The winners in the financial services world will not be those banks that offer all the products their competitors do, but those who can anticipate clients’ needs and see their moments of vulnerability, and address them appropriately.
Every now and again something big happens in a person’s life, says Jacques Celliers, CEO of FNB. Someone buys a house. Or sells it. A hailstorm hits a farm. Someone gets married, or divorced, or has a child.
Being there for clients during these events and offering appropriate solutions during ‘moments of truth’ – whether good or bad – is what banks will have to package better going forward.
“The winners of the future are going to be people [banks] who get those moments right and help with solutions much broader than just financial services.”
Using customer data to sell to them
His comments come as competition in the banking space heats up and amid expectations that the focus on digital banking will put pressure on banks to carve out a competitive advantage using customer data to gain insight into clients’ lives in the hope of selling more products to them, something the industry refers to as cross-selling.
Addressing investors at FirstRand’s half-year results presentation on Tuesday, CEO Alan Pullinger said that although there is some hype around new entrants being the first to offer “behavioural banking”, the group has probably used behavioural analytics for two decades and continues to refine it.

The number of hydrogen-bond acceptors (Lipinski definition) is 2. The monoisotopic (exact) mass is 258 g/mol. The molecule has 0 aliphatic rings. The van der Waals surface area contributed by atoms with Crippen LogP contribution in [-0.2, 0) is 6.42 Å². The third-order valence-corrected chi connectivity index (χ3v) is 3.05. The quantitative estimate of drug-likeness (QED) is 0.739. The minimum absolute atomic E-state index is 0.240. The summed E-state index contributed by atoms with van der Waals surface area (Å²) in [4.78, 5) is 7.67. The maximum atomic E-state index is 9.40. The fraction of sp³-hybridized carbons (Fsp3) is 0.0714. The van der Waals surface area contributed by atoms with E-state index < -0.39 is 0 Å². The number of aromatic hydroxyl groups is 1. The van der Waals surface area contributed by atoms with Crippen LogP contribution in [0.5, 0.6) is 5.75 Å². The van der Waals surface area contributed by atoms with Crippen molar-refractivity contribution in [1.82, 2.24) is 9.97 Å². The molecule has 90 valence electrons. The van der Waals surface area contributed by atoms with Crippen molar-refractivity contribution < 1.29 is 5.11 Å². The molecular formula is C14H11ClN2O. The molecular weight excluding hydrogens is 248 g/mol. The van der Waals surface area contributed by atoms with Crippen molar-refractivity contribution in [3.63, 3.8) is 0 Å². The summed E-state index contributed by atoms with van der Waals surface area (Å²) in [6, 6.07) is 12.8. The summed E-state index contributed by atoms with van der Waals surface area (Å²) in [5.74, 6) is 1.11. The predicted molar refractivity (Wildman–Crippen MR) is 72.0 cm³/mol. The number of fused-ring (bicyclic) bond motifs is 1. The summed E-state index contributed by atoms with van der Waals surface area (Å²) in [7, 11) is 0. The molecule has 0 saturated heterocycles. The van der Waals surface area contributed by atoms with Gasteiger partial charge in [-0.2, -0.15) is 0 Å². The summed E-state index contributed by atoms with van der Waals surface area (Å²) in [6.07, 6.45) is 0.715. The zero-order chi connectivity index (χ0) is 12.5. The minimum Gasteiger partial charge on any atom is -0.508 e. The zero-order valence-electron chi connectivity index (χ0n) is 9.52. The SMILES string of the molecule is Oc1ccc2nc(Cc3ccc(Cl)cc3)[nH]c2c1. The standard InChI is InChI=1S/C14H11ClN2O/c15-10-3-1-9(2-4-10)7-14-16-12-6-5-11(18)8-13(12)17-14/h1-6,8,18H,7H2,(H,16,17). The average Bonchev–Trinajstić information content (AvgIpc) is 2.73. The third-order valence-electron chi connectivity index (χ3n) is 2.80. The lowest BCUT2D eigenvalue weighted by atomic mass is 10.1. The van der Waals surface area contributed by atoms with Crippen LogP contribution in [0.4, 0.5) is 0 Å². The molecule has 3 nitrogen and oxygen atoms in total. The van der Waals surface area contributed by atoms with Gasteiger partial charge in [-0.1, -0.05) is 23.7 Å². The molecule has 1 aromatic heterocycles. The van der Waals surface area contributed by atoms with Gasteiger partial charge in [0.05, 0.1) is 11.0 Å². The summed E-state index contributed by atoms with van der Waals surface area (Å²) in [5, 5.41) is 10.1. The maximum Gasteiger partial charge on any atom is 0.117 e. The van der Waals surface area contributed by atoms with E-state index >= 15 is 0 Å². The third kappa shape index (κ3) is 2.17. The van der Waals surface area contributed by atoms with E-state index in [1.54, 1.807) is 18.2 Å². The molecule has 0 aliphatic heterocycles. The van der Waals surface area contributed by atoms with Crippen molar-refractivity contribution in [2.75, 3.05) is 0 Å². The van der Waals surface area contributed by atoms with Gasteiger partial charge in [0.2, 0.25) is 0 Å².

During the six months to December, FNB’s banking app transaction volumes grew 52% year-on-year and surpassed online banking volumes for the first time.
“This migration is important because it allows us to give much better, more timeous and considered offerings to our customers,” Pullinger said.
In the past, a customer may have been in a bank branch without the bank having a record of it, but even if it did, these visits were usually infrequent. With the growing use of digital channels, there is significantly more scope for banks to interact with the client in a personalised way.
“In our world, you come see your bank accounts and that gives us a reason to talk to you and to cross-sell you … and to build more data and understanding about you,” Celliers says.
Bank … or Big Brother?
The bank will not only know where a client works and lives but will see which places they have visited.
“We build lots of data around you and then we try and use the moments of activity to understand your context better and then we offer you more contextual solutions for the moments.”
A decision to offer licence disk renewals at FNB not only allows the bank to assist a customer during a moment of anxiety but provides it with another opportunity to interact with the customer and predict when they will buy or sell a car in future. It could potentially also warn the client about entering an unreliable dealership previously removed from the bank’s client base.
While the move to data or behavioural-based banking could offer benefits for banks as well as their clients, it may also come with added risks, particularly around privacy.
FirstRand, which comprises FNB, RMB, WesBank, Aldermore and Ashburton Investments, reported normalised earnings growth of 7% to R13.3 billion in the six months to December 2018. Normalised return on equity was 22.3%.
The group’s share price closed 2.04% higher at R63.39 on Tuesday.